The trees in the grove also owe their longevity to the Richardsons, a timber and ranching family that acquired the land in the 1920s and now owns thousands of acres in the county. Though they've continually operated a logging business in the area, the Richardsons also valued the grove's ancient trees. Cutting younger trees elsewhere, they spared the oldest and tallest redwoods in the reserve, leaving it almost as it was before they arrived.
In 2010, the family began working with the League on redwood conservation, an effort that led to the 2018 sale (the League raised the $9.6 million purchase price through private donations). The grove now bears the name of Harold Richardson, the family patriarch who died in 2016.
With little money available in state or federal budgets for land purchases of that size, Hodder says the League had no other option but to step in. "When we had an opportunity to acquire an old-growth forest, we jumped at the chance," he says. "It was a truly unique opportunity to save a remnant of an ecosystem that had almost been extinct from the planet."
The reserve's entrance is on a country road across from a lumber mill that the Richardson family still operates. With just a metal gate at the end of a dirt turnout, it's an understated approach to what we're about to see. Though the reserve has 300 redwoods over 250 feet tall, it's impossible to spot them among the mass of trees in the valley below.
Anthony Castaños, a League land stewardship manager who's waiting to show us around, starts by describing why an old-growth forest is so critical to the local ecosystem, which includes over 373 species of plants and animals like the foothill yellow-legged frog, Townsend's big-eared bat, Pacific giant salamander, steelhead trout and coho salmon. "[This property] provides so much more to wildlife and carbon sequestration than a younger forest," he says. "So making sure that we can protect these trees is really vital for the longevity of some species."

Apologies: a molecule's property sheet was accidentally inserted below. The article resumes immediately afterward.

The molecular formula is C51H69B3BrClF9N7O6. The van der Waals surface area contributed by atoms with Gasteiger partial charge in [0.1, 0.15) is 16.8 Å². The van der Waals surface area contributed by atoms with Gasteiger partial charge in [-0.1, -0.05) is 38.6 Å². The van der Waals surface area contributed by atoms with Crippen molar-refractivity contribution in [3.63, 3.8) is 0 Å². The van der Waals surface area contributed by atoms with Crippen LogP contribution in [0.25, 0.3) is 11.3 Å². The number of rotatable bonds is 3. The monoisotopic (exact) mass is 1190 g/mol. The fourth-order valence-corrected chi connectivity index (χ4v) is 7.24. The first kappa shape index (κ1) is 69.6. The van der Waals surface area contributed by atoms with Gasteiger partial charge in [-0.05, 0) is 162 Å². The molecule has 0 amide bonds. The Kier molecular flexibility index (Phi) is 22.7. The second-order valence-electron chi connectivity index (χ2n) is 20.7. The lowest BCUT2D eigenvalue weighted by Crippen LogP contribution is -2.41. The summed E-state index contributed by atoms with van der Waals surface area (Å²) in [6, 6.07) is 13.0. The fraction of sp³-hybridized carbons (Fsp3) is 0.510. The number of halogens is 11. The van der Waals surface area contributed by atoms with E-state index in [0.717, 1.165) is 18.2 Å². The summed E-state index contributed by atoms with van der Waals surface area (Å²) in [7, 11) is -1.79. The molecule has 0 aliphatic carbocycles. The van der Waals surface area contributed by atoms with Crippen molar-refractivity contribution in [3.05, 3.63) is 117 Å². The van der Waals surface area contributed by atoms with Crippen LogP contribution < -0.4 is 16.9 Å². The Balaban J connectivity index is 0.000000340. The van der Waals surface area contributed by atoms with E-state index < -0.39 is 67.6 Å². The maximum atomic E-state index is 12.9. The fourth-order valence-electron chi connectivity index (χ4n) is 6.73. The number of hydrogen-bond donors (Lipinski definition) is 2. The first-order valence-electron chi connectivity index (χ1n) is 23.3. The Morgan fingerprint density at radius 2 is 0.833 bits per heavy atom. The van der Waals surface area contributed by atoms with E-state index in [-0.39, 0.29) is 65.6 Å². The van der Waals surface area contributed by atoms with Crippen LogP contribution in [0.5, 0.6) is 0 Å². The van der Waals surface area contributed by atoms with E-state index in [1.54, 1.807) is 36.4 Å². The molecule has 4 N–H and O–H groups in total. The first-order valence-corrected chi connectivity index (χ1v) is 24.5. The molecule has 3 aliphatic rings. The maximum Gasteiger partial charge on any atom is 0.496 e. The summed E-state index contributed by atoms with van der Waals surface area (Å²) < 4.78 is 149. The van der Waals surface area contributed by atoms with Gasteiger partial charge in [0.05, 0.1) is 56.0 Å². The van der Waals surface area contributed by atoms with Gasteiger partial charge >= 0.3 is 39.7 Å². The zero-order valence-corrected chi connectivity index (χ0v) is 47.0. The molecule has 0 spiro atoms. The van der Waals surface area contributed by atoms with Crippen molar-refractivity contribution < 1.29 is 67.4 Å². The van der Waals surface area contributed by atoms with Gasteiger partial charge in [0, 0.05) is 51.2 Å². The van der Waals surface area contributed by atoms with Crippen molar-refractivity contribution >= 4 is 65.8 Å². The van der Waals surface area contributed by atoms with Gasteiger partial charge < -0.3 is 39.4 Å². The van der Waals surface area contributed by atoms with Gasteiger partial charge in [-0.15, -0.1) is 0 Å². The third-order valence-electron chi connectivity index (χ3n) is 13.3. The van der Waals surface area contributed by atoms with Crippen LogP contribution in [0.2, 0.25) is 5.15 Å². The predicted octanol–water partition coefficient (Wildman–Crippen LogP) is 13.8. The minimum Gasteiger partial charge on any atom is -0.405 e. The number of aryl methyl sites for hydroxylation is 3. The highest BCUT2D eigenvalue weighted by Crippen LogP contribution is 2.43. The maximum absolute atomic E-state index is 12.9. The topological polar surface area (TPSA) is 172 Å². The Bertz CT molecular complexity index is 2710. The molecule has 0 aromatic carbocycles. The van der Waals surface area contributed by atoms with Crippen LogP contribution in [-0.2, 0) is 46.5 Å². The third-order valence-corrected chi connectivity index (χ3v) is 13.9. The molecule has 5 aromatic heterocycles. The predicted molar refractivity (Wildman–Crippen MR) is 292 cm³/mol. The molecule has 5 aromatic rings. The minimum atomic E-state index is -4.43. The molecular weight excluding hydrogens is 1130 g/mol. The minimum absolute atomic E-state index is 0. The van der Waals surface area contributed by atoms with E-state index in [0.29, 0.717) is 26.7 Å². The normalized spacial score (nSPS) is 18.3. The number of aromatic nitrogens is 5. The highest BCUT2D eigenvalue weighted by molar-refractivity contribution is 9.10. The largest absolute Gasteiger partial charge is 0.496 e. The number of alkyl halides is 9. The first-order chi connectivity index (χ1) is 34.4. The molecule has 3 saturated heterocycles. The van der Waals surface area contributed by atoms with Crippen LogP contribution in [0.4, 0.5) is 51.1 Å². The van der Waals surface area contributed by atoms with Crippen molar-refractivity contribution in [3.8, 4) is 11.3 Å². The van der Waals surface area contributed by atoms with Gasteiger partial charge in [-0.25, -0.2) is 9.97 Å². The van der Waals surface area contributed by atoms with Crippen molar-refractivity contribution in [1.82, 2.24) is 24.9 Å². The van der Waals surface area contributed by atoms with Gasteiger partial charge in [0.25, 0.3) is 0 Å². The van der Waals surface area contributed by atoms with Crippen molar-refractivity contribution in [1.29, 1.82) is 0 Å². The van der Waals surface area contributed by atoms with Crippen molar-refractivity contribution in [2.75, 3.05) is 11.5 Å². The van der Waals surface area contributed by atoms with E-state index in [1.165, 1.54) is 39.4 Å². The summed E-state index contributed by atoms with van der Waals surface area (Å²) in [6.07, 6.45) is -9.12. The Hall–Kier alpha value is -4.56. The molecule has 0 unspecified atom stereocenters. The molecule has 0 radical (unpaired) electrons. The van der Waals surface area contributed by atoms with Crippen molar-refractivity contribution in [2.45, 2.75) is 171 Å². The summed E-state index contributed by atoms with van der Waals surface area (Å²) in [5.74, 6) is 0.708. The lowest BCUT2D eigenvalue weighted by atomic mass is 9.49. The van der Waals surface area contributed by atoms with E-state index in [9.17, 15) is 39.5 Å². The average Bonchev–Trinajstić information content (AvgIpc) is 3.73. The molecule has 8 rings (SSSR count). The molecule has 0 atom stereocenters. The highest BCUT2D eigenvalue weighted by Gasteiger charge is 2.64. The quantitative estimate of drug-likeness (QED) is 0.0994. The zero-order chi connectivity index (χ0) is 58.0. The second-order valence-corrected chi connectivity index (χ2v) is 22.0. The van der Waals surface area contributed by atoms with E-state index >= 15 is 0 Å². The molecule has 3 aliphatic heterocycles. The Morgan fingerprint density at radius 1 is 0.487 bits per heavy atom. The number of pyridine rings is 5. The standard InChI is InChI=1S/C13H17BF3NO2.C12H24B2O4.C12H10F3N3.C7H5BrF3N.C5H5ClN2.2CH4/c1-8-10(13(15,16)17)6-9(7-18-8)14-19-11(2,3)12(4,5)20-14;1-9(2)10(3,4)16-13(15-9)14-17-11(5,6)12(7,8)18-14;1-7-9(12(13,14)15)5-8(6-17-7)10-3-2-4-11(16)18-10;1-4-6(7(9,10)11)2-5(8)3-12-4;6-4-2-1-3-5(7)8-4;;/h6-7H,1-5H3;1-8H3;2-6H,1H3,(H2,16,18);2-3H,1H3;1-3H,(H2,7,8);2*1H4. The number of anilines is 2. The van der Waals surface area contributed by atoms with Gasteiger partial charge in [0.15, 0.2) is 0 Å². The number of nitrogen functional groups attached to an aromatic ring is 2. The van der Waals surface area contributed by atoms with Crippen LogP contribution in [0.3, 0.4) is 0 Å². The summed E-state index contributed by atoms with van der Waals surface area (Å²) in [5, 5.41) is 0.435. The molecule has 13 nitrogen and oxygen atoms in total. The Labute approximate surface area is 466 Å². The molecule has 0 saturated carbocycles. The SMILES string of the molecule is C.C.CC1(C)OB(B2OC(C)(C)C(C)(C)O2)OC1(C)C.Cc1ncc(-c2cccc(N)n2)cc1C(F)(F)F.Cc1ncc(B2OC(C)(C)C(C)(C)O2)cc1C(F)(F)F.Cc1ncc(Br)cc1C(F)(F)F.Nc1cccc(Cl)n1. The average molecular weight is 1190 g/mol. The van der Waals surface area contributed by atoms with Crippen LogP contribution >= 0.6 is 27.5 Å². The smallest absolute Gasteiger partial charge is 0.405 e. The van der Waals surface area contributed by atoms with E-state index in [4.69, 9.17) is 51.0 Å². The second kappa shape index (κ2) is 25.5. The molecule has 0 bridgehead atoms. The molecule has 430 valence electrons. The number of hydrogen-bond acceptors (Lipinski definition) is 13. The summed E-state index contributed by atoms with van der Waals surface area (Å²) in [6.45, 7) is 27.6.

The tallest and the oldest
One of those species is the marbled murrelet, a Pacific Ocean seabird. Murrelets spend most of their lives floating offshore, waiting to dive just below the ocean's surface for fish. But when they're ready to lay eggs, they nestle in the branches of only the tallest and oldest redwoods. There, high above the ground and protected from rain, sun and predators, the birds lay their eggs directly on the strong branches that extend horizontally from the trunk.
The dense concentration of old trees makes it the perfect place to study the small black-and-white birds and how to preserve them, says Stephanie Martin, a wildlife biologist with North Coast Resource Management, an environmental consulting firm that contracts with the League. Though their range can extend from Alaska to Southern California, murrelets are now endangered, partially due to the disappearance of the old-growth redwoods they prefer.
"It's a matter of valuing our system and the way it stands," she says. "This particular seabird has always been known to nest only in large redwood trees, but those are few and far between."